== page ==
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For daily, festive, ceremonial, and ritual events, African clothing, like clothes everywhere else, conveys age, gender, profession, ethnicity, power, and religious devotion.  Africans use Islamic and indigenous clothing in addition to trendy Western clothing.  Dressing include completely or partly covering the body with clothing and accessories such as head coverings and jewelry, as well as altering the body with tattoos or piercing.  For Africans, dressing properly entails correct behavior and exquisite style, which includes suitable clothing, cosmetics, and coiffure, as well as spectacular carriage, graceful movement, meticulous toilette, and spotless clothes.  Everyday African clothing expresses personal idiosyncrasy as well as socially important categories.  When Africans wear uniforms or clothes made from the same fabric, their clothing promotes group connection while minimizing individualism. 



Between 1895 and 1905, art nouveau design pervaded all forms of contemporary, premium European decorative arts. 

Its undulating vegetal shapes and beautiful floral swirls were also a creative gift to Parisian couturiers, and the art nouveau style was vigorously embraced for seasonal, high-fashion usage until approximately 1908 or 1909. 

Evening gowns were the most luxuriously art nouveau-inspired. 

Evening gowns were adorned with a plethora of silk brocade, appliqué, embroidery, and lace. 

The designers created art nouveau swirls around the voluptuousness of the trendy form, which was curvaceously sculpted by "S"-bend corsets, from neckline to hem. 

Even fitted woolen walking outfits were embellished with appliqué swirls. 

The style's popularity had diminished by 1907–1909, and was replaced by a more upright figure designed with a geometric simplicity borrowed from the Vienna Werkstatte, a fashion borrowing from Gaby's Les Modes of August 1909, Toilettes pour Le Casino. 

Historical Information.

This appropriation of art nouveau style occurred at a pivotal point in the history of couture, when the Chambre Syndicale de la Couture Parisienne firmly created a unified business organization. 

Paris couturiers clothed the spouses of the richest international plutocrats, as well as the famous actors of the Paris theater, in a way that was unrivaled anywhere in the Western world, even in Japan and tsarist Russia.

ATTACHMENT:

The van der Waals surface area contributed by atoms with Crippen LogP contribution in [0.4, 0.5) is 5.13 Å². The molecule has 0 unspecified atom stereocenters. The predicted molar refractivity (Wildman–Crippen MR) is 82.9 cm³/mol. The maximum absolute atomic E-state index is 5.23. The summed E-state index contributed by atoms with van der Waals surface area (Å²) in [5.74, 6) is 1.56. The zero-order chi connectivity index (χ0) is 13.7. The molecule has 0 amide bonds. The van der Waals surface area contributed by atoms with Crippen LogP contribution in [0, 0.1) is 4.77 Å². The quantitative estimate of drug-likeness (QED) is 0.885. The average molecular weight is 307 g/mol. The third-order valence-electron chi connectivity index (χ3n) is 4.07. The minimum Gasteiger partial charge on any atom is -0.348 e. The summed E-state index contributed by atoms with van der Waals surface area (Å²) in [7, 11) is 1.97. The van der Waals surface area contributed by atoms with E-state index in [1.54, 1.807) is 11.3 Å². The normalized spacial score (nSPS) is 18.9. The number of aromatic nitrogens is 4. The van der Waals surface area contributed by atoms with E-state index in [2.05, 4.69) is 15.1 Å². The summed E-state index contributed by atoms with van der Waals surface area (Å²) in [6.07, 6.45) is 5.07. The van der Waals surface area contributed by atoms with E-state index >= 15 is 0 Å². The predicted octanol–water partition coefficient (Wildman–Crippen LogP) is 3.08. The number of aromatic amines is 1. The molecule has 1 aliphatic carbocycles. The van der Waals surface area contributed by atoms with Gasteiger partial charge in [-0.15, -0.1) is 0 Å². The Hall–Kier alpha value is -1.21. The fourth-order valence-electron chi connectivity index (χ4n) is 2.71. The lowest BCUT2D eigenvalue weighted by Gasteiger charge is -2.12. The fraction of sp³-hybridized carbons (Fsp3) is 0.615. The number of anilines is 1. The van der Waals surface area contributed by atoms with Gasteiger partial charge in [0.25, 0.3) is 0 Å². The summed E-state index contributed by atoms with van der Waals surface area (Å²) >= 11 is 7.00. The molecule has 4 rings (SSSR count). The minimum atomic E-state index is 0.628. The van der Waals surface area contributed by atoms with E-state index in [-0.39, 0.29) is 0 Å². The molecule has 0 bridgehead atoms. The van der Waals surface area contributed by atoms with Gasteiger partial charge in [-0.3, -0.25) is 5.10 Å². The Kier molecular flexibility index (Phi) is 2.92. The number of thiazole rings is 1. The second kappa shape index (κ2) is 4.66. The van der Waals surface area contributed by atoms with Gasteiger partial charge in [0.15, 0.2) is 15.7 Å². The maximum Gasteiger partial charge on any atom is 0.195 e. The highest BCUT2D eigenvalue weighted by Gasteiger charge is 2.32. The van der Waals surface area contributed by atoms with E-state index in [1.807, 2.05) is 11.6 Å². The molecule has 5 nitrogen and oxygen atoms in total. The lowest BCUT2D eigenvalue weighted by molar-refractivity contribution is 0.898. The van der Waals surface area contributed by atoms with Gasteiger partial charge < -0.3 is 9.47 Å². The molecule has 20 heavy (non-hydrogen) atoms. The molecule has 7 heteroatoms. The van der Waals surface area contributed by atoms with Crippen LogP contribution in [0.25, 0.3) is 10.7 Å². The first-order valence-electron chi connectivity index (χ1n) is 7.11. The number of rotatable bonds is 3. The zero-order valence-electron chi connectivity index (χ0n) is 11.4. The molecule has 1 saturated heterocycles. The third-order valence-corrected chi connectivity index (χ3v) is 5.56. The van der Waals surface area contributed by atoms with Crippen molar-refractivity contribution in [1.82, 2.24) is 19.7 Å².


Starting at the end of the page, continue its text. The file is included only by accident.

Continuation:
Commercial clientele included some of the world's most prestigious department shops. 

The "look" of art nouveau was at the leading edge of contemporary design. 

Only the most trendy wore it in its most extreme form, while others opted for more moderate variants. 

Fashion publications such as Les Modes and middle-class periodicals such as The Ladies Field and La Mode illustrée helped to promote these trends over the world. 

An art nouveau ball gown by Maggy Rouff with full-length swirls in silver and diamante on a straw-colored silk ground finished with alençon lace was published in Les Modes in July 1902. 

From the House of Worth (whose designer was then Jean-Philippe Worth) to the salons of Doucet, Maggy Rouff, Jeanne Paquin, and Laferriere, to name a few, all of the top twenty or so Paris salons were developing art nouveau trends starting in 1895. 

Season after season, they introduced art nouveau–inspired clothing to the worldwide fashion industry. 

The renowned fashion collections of museums in Paris and the United States have examples. 

High Art and Popular Versions

The style was watered down but clearly visible within middle-class levels of ready-to-wear manufacture (for department stores and top levels of wholesale manufacturers), as in a tailored woolen walking costume featured in La Mode illustrée, journal de la famille in January 1901. 

The swirl, on the other hand, did not reach the lowest levels of mass production of customized apparel for women. 

There was no trimming or embellishment at the level of John Noble's Half Guinea Costume, as shown in the Lady's Companion of September 1896. 

Consumers were concerned with nothing more than a vaguely elegant shape and concerns of durability when the product was described as "dainty and robust." Following the death of art nouveau as a fashion inspiration, Parisian couture houses used art deco style to inspire the next fashion trend. 

There were two stages to this. 

  • The first was designed around neoclassical/oriental/peasant style and operated from from 1910 to 1924. 
  • The second, which lasted from roughly 1924 to 1930, was a more minimalist style with modernist design elements. 

The first art deco fashion phase was headed by Paul Poiret. 

Even before the Ballets Russes came in Paris in 1909, his life was consumed with orientalism. 

With its less-structured shape and delicately layered exotic design, he debuted his slender, basic, high-waisted collection in 1908. 

Purples, pinks, blues, greens, and golds were used by Poiret since he was a collector of fauve paintings. 

Poiret's love of orientalism, chinoiserie, European peasant, and North African style gave the cut and embellishment a new strong simplicity.